HL Deb 06 May 1999 vol 600 cc104-6WA
Lord Burton

asked Her Majesty's Government:

How many birds have been found poisoned by lead shot from shotguns; and how many birds have been found poisoned by lead shot used for fishing tackle by fishermen. [HL2157]

Lord Whitty

Research has estimated that 2.3 per cent. of wild mallards may die each year in Britain as a result of poisoning. Annual mortality of pintails and mallards on the Ouse Washes was estimated as 5 per cent. and 4 per cent. respectively. This is in line with a similar scale of mortality in wildfowl from lead shot poisoning reported for the USA, where estimates suggest that 2–3 per cent. of the autumn waterfowl population die through lead poisoning each year.

The true scale of mortality is difficult to assess, as birds which have been poisoned tend to hide away, and also dead birds are rapidly removed by scavengers. Since most lead weights used in angling have been banned since 1987, ingestion by wildfowl from this source will have decreased.

The Earl of Haddington

asked Her Majesty's Government:

Whether they will list all research and case histories involving autopsies on deaths or injuries allegedly caused by the ingestion of lead shot by birds of all types; what evidence they have which enables them to differentiate between the lead shot used in shotgun cartridges and the lead shot weights used by anglers; and whether they will place copies of all such research in the Library of the House. [HL2153]

Lord Whitty

The toxic effects of ingested lead on birds have been known for over a century, and reported from many sources around the world. It would not be possible to list all the published research, but a selection of key papers is listed below.

In the most extensive study from this country, Mudge (1983) was able to distinguish between angling and shotgun lead in some cases, but not in others where pellets were heavily eroded. However, sites for study were chosen on the basis that they were regularly shot over and shotgun lead was considered the main source of lead ingestion for most species except mute swans. Since most angling lead shot weights have been banned since 1987, ingestion by wildfowl from this source will have decreased.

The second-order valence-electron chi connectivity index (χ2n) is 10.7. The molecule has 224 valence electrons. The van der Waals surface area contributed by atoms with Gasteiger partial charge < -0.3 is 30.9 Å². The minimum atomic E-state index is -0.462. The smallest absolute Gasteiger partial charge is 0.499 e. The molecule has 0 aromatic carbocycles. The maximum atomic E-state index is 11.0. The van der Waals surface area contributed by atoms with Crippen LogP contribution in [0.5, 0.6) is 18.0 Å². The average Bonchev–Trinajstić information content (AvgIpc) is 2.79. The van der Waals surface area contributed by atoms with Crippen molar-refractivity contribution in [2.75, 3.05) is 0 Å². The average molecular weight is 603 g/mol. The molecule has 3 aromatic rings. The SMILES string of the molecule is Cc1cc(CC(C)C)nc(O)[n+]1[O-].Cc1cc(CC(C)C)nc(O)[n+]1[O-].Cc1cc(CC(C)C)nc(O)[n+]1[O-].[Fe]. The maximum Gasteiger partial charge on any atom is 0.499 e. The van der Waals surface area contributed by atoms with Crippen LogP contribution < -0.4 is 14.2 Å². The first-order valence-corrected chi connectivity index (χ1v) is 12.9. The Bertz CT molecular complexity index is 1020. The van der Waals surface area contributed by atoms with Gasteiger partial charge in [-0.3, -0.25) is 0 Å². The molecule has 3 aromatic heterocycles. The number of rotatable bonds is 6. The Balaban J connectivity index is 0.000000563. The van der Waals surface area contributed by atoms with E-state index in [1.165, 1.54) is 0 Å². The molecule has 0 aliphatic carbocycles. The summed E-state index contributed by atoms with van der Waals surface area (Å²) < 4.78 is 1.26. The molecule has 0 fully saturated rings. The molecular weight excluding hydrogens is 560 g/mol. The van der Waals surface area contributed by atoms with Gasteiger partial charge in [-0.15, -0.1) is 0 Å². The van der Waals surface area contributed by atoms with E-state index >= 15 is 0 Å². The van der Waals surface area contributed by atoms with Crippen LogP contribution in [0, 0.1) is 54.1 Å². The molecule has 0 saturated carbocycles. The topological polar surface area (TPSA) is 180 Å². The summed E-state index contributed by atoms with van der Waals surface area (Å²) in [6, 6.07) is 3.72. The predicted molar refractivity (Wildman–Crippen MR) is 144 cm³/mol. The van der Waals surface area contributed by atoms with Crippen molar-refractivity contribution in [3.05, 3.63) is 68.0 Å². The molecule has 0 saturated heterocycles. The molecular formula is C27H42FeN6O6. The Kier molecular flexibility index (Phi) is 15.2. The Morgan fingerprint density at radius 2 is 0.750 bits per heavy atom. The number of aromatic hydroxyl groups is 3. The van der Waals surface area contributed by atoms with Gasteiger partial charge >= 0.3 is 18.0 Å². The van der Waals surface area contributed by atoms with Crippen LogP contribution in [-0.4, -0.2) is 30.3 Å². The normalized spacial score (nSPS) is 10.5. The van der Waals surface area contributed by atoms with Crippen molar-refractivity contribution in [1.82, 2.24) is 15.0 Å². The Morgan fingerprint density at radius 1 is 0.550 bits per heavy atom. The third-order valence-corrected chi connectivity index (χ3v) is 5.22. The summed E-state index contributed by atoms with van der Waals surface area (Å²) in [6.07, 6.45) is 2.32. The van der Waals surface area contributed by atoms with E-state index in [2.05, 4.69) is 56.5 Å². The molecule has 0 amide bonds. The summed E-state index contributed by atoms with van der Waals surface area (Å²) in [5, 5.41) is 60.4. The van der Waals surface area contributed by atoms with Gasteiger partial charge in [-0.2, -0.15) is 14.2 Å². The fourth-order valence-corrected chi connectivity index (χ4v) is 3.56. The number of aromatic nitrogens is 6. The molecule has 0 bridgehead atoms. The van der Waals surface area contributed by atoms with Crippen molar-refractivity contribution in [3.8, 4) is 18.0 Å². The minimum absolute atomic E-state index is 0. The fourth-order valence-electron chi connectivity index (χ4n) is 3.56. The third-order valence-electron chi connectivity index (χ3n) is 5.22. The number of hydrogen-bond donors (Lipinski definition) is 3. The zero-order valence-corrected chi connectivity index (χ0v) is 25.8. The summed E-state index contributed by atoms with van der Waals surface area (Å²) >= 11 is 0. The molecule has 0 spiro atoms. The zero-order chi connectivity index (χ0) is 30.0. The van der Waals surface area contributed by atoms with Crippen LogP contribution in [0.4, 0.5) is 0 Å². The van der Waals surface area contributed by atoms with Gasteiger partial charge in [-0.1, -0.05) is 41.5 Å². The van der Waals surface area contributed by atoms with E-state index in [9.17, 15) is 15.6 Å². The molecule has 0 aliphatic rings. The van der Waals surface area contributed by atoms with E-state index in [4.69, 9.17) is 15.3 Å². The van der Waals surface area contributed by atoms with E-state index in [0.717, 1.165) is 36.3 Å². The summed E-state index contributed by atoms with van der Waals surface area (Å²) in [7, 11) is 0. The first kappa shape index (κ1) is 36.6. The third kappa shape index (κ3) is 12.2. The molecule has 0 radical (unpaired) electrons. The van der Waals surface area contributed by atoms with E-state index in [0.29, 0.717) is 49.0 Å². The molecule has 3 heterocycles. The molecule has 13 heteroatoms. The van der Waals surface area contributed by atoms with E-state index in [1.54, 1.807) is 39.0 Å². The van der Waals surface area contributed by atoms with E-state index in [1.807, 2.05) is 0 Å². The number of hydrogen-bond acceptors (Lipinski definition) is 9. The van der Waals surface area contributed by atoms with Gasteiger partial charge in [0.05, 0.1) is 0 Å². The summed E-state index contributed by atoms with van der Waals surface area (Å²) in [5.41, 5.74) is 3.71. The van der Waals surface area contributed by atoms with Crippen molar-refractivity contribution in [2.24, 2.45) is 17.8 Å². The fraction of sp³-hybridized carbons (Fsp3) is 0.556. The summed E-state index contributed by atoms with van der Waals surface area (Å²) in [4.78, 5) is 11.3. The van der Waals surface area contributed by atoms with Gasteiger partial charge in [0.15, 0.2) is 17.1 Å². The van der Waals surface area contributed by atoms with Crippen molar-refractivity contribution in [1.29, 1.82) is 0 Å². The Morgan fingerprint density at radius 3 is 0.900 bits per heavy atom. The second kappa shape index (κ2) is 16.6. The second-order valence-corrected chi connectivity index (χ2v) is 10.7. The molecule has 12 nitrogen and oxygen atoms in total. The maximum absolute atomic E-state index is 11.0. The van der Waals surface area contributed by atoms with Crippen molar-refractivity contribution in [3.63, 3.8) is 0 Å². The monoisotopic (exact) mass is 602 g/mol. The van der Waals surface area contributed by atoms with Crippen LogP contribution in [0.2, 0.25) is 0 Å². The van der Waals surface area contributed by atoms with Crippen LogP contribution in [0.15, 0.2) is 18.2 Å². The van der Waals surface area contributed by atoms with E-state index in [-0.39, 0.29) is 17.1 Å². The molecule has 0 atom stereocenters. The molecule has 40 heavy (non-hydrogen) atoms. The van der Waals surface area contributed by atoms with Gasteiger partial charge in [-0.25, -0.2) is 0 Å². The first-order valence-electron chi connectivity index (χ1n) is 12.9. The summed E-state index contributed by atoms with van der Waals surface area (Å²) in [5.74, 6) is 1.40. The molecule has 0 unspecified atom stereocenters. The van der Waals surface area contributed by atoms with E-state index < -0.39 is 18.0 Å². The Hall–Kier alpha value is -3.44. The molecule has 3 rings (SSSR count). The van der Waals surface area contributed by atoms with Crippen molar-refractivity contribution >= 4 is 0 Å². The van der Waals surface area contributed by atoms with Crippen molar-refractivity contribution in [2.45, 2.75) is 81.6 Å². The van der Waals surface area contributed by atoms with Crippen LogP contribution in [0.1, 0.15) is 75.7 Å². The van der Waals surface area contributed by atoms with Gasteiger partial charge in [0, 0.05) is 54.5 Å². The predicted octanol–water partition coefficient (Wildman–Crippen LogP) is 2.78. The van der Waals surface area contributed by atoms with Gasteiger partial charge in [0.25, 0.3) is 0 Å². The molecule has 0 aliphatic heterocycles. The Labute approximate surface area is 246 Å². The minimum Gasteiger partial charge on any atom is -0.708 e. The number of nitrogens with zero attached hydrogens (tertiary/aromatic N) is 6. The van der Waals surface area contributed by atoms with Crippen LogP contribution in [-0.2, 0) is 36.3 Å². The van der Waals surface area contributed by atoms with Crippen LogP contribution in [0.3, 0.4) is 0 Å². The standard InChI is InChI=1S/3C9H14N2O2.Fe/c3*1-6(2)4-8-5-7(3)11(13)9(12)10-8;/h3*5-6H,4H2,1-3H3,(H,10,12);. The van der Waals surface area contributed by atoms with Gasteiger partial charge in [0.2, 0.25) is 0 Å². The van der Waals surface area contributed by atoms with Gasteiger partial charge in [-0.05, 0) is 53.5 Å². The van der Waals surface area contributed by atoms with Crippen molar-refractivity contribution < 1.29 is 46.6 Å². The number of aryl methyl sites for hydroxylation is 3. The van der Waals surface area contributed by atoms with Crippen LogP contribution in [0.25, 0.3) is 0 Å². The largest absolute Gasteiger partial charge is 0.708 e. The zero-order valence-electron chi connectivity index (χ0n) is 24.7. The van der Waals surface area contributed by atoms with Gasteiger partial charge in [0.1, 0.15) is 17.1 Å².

The reference texts are:

Bellrose, F.C.1959. Lead poisoning as a mortality factor in waterfowl populations. Illinois Nat. Hist. Surv. Bull. 27,235–288.

Fawcett D. & van Vessem J.1995. Lead poisoning in waterfowlinternational update report 1995.JNCC Report No.252., Joint Nature Conservation Committee, Peterborough.

Goode, D. A.1981. Lead poisoning and swans. Report of the Nature Conservancy Council's Working Group. Nature Conservancy Council, Peterborough.

HMSO 1983. Lead in the environment. Royal Commission on Environmental Pollution: Ninth Report. HMSO, London.

Locke, L. N. & Friend, M.1992. Lead poisoning of avian species other than waterfowl. In: Pain 1992.

Mudge, G. P.1983. The incidence and significance of ingested lead pellet poisoning in British wildfowl. Biological Conservation,27, 333–372.

Olney, P. J. S.1968. The food and feeding habits of pochard. Biological Conservation,1,71–76.

Olney, P. J. S.1960. Lead poisoning in wildfowl. Wildfowl Trust Annual Report,11,123–134, cited in Thomas 1975.

Pain, D. J.1992a. Lead poisoning in waterfowlreview. In: Pain 1992.

Pain, D. J.1992b. Lead poisoning in waterfowl: summary of national reportsIn: Pain 1992.

Pain, D. J.1992c (ed). Lead poisoning of waterfowlProc. of IWRB workshop 1991.IWRB Special Publication No.16, International Waterfowl and Wetlands Research Bureau, Slimbridge.

Pain, D. J.1991. Why are lead-poisoned wildfowl so rarely seen: the disappearance of waterfowl carcasses in the Carmargue, France? Wildfowl,42,118–122. Pain, D. J., Amaird-Triquet, C., Bavoux, C., Burneleau, G., Eon, L. & Nicolau-Guillaumet, P.1993. Lead poisoning in wild populations of marsh harriers Circus aeruginosus in the Carmargue and Charente-Maritime, France. Ibid,135,279–386.

Sanderson, G. C.1992. Lead poisoning mortalityIn: Pain 1992. Thomas, G. J.1975.Ingested lead pellets in waterfowl at the Ouse Washes, England 1968–1973. Wildfowl,26,43–48.

Sears, J. & Hunt, A.1991. Lead Poisoning in Mute Swans Cygnus olor in England, Wildfowl, Supplement 1 (1991)383–388.